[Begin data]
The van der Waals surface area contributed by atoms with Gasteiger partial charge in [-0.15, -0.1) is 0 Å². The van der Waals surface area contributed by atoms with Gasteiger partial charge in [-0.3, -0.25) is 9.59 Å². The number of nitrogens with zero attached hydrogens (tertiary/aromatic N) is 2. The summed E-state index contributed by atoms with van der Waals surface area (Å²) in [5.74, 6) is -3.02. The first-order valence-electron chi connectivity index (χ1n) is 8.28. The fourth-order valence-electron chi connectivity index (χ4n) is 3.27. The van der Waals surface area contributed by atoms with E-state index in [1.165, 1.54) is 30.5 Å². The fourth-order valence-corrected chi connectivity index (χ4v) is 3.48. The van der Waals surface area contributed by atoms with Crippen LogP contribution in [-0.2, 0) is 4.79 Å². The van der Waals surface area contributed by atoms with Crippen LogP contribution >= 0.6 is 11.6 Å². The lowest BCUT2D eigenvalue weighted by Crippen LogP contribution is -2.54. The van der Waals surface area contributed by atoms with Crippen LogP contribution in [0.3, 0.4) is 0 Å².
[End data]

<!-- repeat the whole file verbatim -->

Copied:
The van der Waals surface area contributed by atoms with Gasteiger partial charge in [-0.15, -0.1) is 0 Å². The van der Waals surface area contributed by atoms with Gasteiger partial charge in [-0.3, -0.25) is 9.59 Å². The number of nitrogens with zero attached hydrogens (tertiary/aromatic N) is 2. The summed E-state index contributed by atoms with van der Waals surface area (Å²) in [5.74, 6) is -3.02. The first-order valence-electron chi connectivity index (χ1n) is 8.28. The fourth-order valence-electron chi connectivity index (χ4n) is 3.27. The van der Waals surface area contributed by atoms with E-state index in [1.165, 1.54) is 30.5 Å². The fourth-order valence-corrected chi connectivity index (χ4v) is 3.48. The van der Waals surface area contributed by atoms with Crippen LogP contribution in [-0.2, 0) is 4.79 Å². The van der Waals surface area contributed by atoms with Crippen LogP contribution >= 0.6 is 11.6 Å². The lowest BCUT2D eigenvalue weighted by Crippen LogP contribution is -2.54. The van der Waals surface area contributed by atoms with Crippen LogP contribution in [0.3, 0.4) is 0 Å².